University of the Free State (SOUTH AFRICA)
About this paper:
Appears in: ICERI2009 Proceedings
Publication year: 2009
Page: 3989
ISBN: 978-84-613-2953-3
ISSN: 2340-1095
Conference name: 2nd International Conference of Education, Research and Innovation
Dates: 16-18 November, 2009
Location: Madrid, Spain
This paper targets an inclusive audience in the sector of literary studies in higher and further education institutions as it argues for inclusivity in literature curriculum design to ensure literature degree programmes that are locally rooted, but have a global relevance. To do this, the discussion proposes a synergy of the classical “top-down” approaches and contemporary “bottom-up” methodologies in socio-economic development in order to bring together critical stakeholders such as educators and the (in)significant, yet visible learners of literature in processes of curriculum design. As can be seen, the discussion is premised on an admixture of tenets of theories of “grassroots assessment for development needs” such as “Participatory Learning and Action” (PLA) and the principles of Outcomes Based Education (OBE). Such a synthesis of diverse perspectives, the discussion argues, allows for innovation in literature didactics, for inclusive directions in the teaching of literature, for a fresh dynamic in literature curriculum design using an interdisciplinary approach. It is felt that this dialogic methodology of involving both educators and learners in curriculum design opens up ways in which the voices, concerns, and perspectives of the learners themselves are privileged to ensure study programmes that ultimately affect their lives thereby achieving the imperatives of OBE, which emphasize the notion of applied competence, and those of PLA that privilege community-oriented development programmes in fostering meaningful development in civil society in the context of globalization.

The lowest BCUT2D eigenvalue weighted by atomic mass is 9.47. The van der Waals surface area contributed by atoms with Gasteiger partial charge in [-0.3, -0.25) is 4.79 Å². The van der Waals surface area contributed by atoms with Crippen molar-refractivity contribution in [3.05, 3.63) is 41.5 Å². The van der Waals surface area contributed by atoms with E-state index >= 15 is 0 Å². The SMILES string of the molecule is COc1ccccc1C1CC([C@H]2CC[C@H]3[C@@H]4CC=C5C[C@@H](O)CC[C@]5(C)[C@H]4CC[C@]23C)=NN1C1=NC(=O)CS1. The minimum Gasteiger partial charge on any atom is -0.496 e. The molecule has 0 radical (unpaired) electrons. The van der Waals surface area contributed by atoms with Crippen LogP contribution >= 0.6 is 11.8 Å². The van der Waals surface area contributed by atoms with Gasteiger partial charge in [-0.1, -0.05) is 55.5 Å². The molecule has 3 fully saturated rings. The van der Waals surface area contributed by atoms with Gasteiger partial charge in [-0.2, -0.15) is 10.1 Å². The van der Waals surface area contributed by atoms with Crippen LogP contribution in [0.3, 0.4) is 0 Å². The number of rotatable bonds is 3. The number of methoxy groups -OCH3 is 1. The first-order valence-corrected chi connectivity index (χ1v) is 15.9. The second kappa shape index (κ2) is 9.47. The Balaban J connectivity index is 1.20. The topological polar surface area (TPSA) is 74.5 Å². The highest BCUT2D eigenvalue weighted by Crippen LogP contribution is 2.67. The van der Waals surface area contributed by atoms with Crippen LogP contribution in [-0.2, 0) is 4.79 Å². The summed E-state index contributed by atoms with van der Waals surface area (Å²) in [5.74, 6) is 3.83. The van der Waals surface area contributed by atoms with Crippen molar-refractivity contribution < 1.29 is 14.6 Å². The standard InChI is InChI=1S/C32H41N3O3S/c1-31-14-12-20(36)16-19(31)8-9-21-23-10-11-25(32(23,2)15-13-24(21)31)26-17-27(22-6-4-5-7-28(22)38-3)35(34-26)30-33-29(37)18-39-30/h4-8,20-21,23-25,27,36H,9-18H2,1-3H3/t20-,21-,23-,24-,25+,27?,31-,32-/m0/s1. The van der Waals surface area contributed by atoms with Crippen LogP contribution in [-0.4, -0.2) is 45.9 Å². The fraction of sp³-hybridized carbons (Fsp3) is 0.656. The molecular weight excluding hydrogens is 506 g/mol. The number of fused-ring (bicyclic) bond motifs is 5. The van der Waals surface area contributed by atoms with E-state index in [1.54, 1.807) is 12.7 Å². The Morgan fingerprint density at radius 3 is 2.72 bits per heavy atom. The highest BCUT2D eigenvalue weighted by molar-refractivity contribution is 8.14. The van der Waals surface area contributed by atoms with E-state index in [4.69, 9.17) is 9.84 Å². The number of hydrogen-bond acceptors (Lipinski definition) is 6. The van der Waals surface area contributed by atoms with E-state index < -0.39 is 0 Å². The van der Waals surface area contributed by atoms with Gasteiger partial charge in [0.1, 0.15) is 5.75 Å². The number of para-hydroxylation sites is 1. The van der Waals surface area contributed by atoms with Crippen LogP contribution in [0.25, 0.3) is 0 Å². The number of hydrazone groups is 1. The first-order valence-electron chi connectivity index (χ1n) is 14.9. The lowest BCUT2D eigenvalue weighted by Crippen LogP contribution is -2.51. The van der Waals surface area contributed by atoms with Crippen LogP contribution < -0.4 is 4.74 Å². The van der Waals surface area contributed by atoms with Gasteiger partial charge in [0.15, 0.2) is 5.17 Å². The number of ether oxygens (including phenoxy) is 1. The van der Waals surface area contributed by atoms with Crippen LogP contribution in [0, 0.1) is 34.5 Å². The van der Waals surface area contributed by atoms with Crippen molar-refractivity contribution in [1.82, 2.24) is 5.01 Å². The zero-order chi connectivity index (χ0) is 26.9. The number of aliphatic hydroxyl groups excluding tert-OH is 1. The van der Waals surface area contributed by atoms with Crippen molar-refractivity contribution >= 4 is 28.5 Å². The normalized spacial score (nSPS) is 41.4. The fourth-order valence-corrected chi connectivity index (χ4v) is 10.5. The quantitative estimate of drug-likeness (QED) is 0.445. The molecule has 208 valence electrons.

literature, outcomes based education, participatory learning and action, inclusivity.